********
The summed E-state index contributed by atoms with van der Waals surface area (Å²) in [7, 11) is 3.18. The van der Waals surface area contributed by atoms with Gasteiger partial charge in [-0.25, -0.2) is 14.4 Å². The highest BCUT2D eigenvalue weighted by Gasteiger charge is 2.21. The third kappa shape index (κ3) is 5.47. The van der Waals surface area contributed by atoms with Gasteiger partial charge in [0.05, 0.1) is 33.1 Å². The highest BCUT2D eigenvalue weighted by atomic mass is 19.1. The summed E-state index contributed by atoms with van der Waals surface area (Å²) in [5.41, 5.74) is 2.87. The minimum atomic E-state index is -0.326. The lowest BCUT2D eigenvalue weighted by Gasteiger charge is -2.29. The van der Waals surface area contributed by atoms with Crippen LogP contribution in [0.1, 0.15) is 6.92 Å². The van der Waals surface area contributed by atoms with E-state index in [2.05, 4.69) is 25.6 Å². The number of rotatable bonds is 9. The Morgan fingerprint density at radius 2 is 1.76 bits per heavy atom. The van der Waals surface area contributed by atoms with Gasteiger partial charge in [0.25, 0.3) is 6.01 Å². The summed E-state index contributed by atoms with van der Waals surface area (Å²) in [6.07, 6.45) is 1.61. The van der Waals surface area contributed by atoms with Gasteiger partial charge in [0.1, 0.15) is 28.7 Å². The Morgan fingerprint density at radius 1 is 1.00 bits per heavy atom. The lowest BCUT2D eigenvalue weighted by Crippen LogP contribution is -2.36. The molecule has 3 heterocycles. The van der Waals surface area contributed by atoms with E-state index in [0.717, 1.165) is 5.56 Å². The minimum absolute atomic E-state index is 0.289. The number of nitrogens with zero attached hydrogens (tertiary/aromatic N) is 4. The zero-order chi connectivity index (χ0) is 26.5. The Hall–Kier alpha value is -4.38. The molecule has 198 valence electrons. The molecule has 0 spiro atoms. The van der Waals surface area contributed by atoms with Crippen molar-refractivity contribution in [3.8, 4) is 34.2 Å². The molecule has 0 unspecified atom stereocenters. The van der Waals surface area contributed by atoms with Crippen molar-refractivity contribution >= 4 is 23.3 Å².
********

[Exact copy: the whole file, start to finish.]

The summed E-state index contributed by atoms with van der Waals surface area (Å²) in [7, 11) is 3.18. The van der Waals surface area contributed by atoms with Gasteiger partial charge in [-0.25, -0.2) is 14.4 Å². The highest BCUT2D eigenvalue weighted by Gasteiger charge is 2.21. The third kappa shape index (κ3) is 5.47. The van der Waals surface area contributed by atoms with Gasteiger partial charge in [0.05, 0.1) is 33.1 Å². The highest BCUT2D eigenvalue weighted by atomic mass is 19.1. The summed E-state index contributed by atoms with van der Waals surface area (Å²) in [5.41, 5.74) is 2.87. The minimum atomic E-state index is -0.326. The lowest BCUT2D eigenvalue weighted by Gasteiger charge is -2.29. The van der Waals surface area contributed by atoms with Crippen LogP contribution in [0.1, 0.15) is 6.92 Å². The van der Waals surface area contributed by atoms with E-state index in [2.05, 4.69) is 25.6 Å². The number of rotatable bonds is 9. The Morgan fingerprint density at radius 2 is 1.76 bits per heavy atom. The van der Waals surface area contributed by atoms with Gasteiger partial charge in [0.25, 0.3) is 6.01 Å². The summed E-state index contributed by atoms with van der Waals surface area (Å²) in [6.07, 6.45) is 1.61. The van der Waals surface area contributed by atoms with Gasteiger partial charge in [0.1, 0.15) is 28.7 Å². The Morgan fingerprint density at radius 1 is 1.00 bits per heavy atom. The lowest BCUT2D eigenvalue weighted by Crippen LogP contribution is -2.36. The molecule has 3 heterocycles. The van der Waals surface area contributed by atoms with E-state index in [0.717, 1.165) is 5.56 Å². The minimum absolute atomic E-state index is 0.289. The number of nitrogens with zero attached hydrogens (tertiary/aromatic N) is 4. The zero-order chi connectivity index (χ0) is 26.5. The Hall–Kier alpha value is -4.38. The molecule has 198 valence electrons. The molecule has 0 spiro atoms. The van der Waals surface area contributed by atoms with Crippen molar-refractivity contribution in [3.8, 4) is 34.2 Å². The molecule has 0 unspecified atom stereocenters. The van der Waals surface area contributed by atoms with Crippen molar-refractivity contribution >= 4 is 23.3 Å².